For the financial services industry particularly, building trust is considered a key objective, especially given the effects of the global financial crash in 2007-2008. And it is content marketing that the industry is turning to, with 76% of financial services marketers now stating that they believe content marketing to be more effective than other approaches at building trust.
We’ve already seen some great examples in the financial industry of brands using content marketing to do thought leadership well.
- Aviva now has a dedicated thought leadership section on their website. Each year they produce a real retirement report which is easy to use and has interesting information. These reports are backed up by a suite of other resources to support their proposition.
- Prudential also recently launched the “Day One” campaign focusing on retirement in the USA. Video content was created to tell real retirees’ stories and their financial challenges. The solutions offered by Prudential powerfully helped to differentiate themselves from the competition.
So where to start?
You already have a marketing strategy, so what’s next? In order to incorporate thought leadership goals into that strategy, your task is simply to take a new look at your content with thought leadership in mind.
There are certain activities and processes that will help enormously. Work through our checklist, and you’ll be well on your way.
Six-step plan to thought leadership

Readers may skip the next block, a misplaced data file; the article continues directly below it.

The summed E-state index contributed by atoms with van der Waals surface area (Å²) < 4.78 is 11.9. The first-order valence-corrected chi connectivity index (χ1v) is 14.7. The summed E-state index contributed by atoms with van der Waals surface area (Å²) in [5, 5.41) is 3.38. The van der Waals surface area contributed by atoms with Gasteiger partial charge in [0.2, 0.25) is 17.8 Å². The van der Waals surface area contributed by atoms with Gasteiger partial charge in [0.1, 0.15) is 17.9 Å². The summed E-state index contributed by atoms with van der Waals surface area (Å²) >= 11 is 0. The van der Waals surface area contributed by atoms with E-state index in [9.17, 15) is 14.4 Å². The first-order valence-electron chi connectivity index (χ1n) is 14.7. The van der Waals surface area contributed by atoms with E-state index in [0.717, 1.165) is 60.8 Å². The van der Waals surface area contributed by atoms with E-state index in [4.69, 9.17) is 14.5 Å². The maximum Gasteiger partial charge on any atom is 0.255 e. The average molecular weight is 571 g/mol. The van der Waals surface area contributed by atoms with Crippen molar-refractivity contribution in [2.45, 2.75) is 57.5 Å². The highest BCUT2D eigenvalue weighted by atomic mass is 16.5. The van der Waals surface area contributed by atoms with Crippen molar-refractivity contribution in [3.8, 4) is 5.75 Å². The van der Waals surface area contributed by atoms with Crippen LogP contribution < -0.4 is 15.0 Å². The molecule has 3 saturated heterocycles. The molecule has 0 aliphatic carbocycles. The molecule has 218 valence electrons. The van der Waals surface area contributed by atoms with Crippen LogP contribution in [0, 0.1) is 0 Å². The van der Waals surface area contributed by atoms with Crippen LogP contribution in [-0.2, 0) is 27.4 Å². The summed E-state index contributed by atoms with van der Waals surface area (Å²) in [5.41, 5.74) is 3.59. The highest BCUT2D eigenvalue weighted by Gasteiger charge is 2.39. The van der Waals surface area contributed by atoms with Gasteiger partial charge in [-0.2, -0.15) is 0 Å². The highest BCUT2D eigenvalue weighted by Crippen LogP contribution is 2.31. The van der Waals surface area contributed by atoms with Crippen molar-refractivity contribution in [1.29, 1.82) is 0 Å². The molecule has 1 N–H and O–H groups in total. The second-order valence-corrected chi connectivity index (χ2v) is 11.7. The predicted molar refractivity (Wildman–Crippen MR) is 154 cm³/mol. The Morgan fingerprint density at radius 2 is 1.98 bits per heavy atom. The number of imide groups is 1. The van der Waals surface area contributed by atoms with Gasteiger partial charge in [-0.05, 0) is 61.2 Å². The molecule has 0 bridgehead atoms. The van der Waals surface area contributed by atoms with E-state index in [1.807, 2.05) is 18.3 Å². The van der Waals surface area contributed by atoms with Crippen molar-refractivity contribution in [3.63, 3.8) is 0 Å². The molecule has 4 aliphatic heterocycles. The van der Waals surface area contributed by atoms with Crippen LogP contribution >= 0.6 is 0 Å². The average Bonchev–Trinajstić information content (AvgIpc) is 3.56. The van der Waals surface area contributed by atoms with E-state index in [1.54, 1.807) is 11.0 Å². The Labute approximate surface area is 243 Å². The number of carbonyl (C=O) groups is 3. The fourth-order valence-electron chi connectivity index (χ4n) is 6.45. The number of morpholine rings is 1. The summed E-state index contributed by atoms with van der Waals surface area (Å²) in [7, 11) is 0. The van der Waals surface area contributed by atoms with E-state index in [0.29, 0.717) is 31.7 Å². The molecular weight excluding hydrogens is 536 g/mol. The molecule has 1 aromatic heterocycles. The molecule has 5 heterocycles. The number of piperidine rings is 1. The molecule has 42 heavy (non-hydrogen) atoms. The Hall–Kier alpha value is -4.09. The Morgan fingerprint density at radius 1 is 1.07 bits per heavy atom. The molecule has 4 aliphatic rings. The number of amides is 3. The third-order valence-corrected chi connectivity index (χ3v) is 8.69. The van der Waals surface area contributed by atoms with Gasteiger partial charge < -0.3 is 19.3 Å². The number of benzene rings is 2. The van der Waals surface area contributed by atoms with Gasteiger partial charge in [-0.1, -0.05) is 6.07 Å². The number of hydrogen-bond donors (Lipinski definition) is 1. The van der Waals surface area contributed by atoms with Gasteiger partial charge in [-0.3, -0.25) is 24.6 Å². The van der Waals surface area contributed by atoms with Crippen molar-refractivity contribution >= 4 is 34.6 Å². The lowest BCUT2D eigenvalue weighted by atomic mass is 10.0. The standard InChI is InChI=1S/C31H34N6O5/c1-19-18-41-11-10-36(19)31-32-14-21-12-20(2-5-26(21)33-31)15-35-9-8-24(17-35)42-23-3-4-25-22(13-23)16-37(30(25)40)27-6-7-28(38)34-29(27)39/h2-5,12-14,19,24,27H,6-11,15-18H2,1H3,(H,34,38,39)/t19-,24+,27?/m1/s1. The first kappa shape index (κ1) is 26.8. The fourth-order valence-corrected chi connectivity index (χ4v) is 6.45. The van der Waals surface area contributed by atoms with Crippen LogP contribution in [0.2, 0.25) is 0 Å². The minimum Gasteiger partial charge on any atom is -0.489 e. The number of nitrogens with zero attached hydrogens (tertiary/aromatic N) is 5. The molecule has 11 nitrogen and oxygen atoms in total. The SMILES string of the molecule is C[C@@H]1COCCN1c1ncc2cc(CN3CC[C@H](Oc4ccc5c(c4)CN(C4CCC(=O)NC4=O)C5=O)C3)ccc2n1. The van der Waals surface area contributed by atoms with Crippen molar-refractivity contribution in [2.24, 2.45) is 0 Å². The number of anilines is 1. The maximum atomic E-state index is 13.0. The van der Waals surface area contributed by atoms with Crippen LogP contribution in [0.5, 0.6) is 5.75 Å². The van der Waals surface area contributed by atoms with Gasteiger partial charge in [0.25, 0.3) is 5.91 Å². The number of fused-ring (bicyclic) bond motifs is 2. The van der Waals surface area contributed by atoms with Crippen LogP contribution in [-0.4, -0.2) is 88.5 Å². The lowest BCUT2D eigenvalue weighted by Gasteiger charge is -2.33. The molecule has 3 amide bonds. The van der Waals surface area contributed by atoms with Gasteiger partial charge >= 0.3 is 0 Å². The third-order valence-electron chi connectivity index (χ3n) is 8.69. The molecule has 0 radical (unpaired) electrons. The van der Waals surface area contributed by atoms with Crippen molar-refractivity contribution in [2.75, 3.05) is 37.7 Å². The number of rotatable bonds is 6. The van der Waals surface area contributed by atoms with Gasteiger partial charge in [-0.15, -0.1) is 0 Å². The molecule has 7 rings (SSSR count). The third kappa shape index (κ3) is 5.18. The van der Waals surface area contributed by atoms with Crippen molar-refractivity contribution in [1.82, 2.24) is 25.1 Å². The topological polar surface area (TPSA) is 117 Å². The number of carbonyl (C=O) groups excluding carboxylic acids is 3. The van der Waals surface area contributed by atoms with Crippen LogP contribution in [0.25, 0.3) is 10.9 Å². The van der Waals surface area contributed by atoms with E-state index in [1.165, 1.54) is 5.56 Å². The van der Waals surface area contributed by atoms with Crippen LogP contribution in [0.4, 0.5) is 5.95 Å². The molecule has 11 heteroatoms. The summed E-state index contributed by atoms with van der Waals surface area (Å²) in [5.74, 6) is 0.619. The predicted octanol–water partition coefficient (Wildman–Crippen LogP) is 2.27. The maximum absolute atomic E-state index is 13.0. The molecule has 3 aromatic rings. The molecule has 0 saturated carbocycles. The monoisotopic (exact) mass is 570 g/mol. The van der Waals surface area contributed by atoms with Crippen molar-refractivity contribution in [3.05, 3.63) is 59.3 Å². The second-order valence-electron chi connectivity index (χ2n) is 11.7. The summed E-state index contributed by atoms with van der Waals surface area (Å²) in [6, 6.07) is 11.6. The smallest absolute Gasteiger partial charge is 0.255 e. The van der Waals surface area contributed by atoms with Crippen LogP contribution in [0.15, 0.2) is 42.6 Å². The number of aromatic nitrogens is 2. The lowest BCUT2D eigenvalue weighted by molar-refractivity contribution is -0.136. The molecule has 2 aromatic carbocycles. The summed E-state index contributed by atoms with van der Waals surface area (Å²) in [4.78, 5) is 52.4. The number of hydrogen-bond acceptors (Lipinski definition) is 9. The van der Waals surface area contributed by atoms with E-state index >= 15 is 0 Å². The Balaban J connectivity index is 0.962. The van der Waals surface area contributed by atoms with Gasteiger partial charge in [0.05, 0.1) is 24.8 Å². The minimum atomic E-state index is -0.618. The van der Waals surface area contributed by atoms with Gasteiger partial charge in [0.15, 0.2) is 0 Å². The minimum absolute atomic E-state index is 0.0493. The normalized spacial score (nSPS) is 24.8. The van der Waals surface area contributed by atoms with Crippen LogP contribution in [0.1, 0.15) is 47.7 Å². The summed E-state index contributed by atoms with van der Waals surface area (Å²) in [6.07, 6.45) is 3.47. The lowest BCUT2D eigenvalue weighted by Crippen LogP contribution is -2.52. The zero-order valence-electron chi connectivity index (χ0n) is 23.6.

- Complete an audit of all your existing communications and channels. Work out how long it takes to manage this communication currently, at what cost, and which types of content your customers and prospects are engaging with. Check: are you utilising all channels at your disposal (e.g. social media)? Now’s the time to agree on the best formats and channels moving forward, e.g. blogs, case studies, videos, email, and social media. For a few extra, creative ideas, take a look here.
- Create target personas for your ideal customers. Gather demographic information, find out what problems they are facing, and what results they would like to achieve. This should help inform the content you produce in future.
- Generate a steady flow of ideas for your content. Brainstorm with your internal marketing team and carry out desk research on industry forums and social media (especially LinkedIn groups). Also, don’t forget to check the competition for inspiration!
- Produce a schedule and agree on who is going to write the content – in-house expertise, an agency, or a mixture of both. The content should address those issues picked up in your persona research – issues that you know will resonate with your clients and prospects – as well as reinforcing your brand and its key messages.
- Set up your online presence to more effectively generate leads. Use a marketing automation tool like Hubspot to schedule your posts and create landing pages on your website for subscriptions. Use your social media channels to spread your message and then monitor engagement to inform your sales conversations.
- Make use of SEO strategy to ensure that prospects are going to find your content when they search for answers to their problems online. Relate the search terms back to your buyer personas: does it all tally up? You can manage all this through marketing automation software such as Hubspot, so if you’ve got step 5 right, you should already have the right tools available.
Developing a content marketing strategy or even just the thought of producing engaging content on a regular basis can be a daunting prospect. A specialist financial services agency like Talisman can add some extra value to the process through our well-honed processes, creative agility, and knowledge of all things content. So if it’s all feeling too much, give us a shout. We can definitely help to make the whole process feel better.